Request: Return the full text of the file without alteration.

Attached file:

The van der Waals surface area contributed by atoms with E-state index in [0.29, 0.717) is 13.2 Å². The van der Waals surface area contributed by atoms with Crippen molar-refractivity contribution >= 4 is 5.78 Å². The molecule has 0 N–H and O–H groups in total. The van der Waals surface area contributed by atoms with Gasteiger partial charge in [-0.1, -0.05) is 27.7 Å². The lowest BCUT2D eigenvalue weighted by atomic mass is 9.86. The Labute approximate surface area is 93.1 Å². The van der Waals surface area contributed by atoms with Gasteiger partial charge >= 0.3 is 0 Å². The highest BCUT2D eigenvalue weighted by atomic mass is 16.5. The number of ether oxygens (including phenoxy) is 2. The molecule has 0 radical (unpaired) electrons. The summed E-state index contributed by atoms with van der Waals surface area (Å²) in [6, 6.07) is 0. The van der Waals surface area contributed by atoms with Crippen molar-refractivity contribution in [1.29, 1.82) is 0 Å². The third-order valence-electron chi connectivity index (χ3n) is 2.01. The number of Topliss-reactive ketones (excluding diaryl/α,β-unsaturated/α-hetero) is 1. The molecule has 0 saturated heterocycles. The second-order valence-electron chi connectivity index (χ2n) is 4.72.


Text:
The van der Waals surface area contributed by atoms with E-state index in [0.29, 0.717) is 13.2 Å². The van der Waals surface area contributed by atoms with Crippen molar-refractivity contribution >= 4 is 5.78 Å². The molecule has 0 N–H and O–H groups in total. The van der Waals surface area contributed by atoms with Gasteiger partial charge in [-0.1, -0.05) is 27.7 Å². The lowest BCUT2D eigenvalue weighted by atomic mass is 9.86. The Labute approximate surface area is 93.1 Å². The van der Waals surface area contributed by atoms with Gasteiger partial charge >= 0.3 is 0 Å². The highest BCUT2D eigenvalue weighted by atomic mass is 16.5. The number of ether oxygens (including phenoxy) is 2. The molecule has 0 radical (unpaired) electrons. The summed E-state index contributed by atoms with van der Waals surface area (Å²) in [6, 6.07) is 0. The van der Waals surface area contributed by atoms with Crippen molar-refractivity contribution in [1.29, 1.82) is 0 Å². The third-order valence-electron chi connectivity index (χ3n) is 2.01. The number of Topliss-reactive ketones (excluding diaryl/α,β-unsaturated/α-hetero) is 1. The molecule has 0 saturated heterocycles. The second-order valence-electron chi connectivity index (χ2n) is 4.72.